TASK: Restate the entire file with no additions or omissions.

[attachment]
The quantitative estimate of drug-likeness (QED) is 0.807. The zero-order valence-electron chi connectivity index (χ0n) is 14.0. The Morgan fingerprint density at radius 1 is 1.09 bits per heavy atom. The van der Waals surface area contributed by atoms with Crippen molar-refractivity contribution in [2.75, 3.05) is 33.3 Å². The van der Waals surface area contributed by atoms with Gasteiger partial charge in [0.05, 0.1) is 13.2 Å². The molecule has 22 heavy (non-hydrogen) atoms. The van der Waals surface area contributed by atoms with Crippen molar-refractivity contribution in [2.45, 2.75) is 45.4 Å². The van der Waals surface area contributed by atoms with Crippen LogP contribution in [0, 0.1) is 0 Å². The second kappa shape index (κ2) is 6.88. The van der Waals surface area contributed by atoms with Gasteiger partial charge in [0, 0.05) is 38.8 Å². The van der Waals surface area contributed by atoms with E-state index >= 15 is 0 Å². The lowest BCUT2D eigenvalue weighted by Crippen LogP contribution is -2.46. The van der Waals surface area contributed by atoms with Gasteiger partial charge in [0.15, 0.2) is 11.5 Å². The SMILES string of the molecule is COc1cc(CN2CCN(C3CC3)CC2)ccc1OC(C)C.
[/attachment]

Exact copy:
The quantitative estimate of drug-likeness (QED) is 0.807. The zero-order valence-electron chi connectivity index (χ0n) is 14.0. The Morgan fingerprint density at radius 1 is 1.09 bits per heavy atom. The van der Waals surface area contributed by atoms with Crippen molar-refractivity contribution in [2.75, 3.05) is 33.3 Å². The van der Waals surface area contributed by atoms with Gasteiger partial charge in [0.05, 0.1) is 13.2 Å². The molecule has 22 heavy (non-hydrogen) atoms. The van der Waals surface area contributed by atoms with Crippen molar-refractivity contribution in [2.45, 2.75) is 45.4 Å². The van der Waals surface area contributed by atoms with Crippen LogP contribution in [0, 0.1) is 0 Å². The second kappa shape index (κ2) is 6.88. The van der Waals surface area contributed by atoms with Gasteiger partial charge in [0, 0.05) is 38.8 Å². The van der Waals surface area contributed by atoms with E-state index >= 15 is 0 Å². The lowest BCUT2D eigenvalue weighted by Crippen LogP contribution is -2.46. The van der Waals surface area contributed by atoms with Gasteiger partial charge in [0.15, 0.2) is 11.5 Å². The SMILES string of the molecule is COc1cc(CN2CCN(C3CC3)CC2)ccc1OC(C)C.